The impact of the explicit teaching of reading strategies on proficiency and motivation among secondary school students



Reading motivation in teenagers tends to decline steadily from the end of elementary school until the end of secondary school.

Decreased motivation leads to reduced reading pleasure and a lower reading rate, which hinders the development of reading proficiency. To develop teenagers' reading ability, many studies have shown the effectiveness of explicit teaching of reading strategies for developing student motivation and proficiency.

Only teachers who often taught reading strategies cause changes among their students.

Our research project aimed to study the impact of teacher training in explicit reading strategy instruction on the practices of secondary French teachers and on student motivation, strategy use and reading learning.

Teachers in the experimental group who used explicit instruction on a regular basis saw their students develop a greater sense of self-efficacy and use more comprehension strategies, although their reading scores did not outperform those of the control group. While a single posttest reading assessment did not reveal any impact of this improvement on reading performance, our study shows explicit instruction to have an impact on the central variables in reading learning.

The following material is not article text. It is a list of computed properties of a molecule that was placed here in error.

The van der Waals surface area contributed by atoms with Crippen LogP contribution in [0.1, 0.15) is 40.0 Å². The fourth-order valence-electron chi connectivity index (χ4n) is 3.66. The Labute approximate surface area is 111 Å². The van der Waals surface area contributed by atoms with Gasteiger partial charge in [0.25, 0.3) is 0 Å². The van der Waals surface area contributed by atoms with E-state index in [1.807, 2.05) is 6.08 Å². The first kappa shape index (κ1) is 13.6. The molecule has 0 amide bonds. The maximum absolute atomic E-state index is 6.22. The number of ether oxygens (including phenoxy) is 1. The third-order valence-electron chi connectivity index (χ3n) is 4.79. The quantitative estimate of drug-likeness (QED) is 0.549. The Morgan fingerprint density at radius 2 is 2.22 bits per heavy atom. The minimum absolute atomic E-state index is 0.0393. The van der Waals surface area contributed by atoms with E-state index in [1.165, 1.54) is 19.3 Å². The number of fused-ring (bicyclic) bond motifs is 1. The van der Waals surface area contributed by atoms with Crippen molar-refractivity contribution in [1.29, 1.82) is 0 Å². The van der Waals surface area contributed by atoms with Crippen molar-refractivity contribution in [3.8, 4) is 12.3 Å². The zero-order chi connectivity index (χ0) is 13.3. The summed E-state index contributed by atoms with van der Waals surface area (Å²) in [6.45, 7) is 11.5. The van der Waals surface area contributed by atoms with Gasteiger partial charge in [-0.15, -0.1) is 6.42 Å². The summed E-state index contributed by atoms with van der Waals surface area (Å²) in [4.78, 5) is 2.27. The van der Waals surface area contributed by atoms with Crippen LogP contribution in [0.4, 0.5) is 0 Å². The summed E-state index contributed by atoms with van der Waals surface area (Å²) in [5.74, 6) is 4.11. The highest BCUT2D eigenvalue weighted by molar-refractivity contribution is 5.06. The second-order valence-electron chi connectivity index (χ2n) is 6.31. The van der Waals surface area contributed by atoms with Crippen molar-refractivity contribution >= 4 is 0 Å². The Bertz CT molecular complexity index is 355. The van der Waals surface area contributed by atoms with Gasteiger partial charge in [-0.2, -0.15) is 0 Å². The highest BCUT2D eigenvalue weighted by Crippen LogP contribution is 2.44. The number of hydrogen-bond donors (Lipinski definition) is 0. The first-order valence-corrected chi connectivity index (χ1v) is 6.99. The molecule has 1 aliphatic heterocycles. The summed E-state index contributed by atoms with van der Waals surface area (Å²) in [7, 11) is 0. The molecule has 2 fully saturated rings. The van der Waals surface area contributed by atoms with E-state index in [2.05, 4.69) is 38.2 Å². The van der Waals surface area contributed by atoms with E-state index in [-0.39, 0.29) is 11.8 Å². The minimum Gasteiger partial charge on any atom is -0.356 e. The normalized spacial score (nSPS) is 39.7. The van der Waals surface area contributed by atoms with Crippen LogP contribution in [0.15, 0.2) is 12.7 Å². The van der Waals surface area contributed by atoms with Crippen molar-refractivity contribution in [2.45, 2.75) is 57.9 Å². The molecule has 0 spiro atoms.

These results highlight the importance of motivation in teachers who engage in a project to change their teaching practices: only teachers who often taught reading strategies caused changes in reading strategy use among their students. Thus, the implementation of explicit teaching in a school environment does not automatically imply an improvement in student attitude and learning if the teachers' practices do not significantly change.
 


Main researcher

Érick Falardeau, Université Laval

Summary

Research report

Call for proposals

Deposit of the research report: March 2019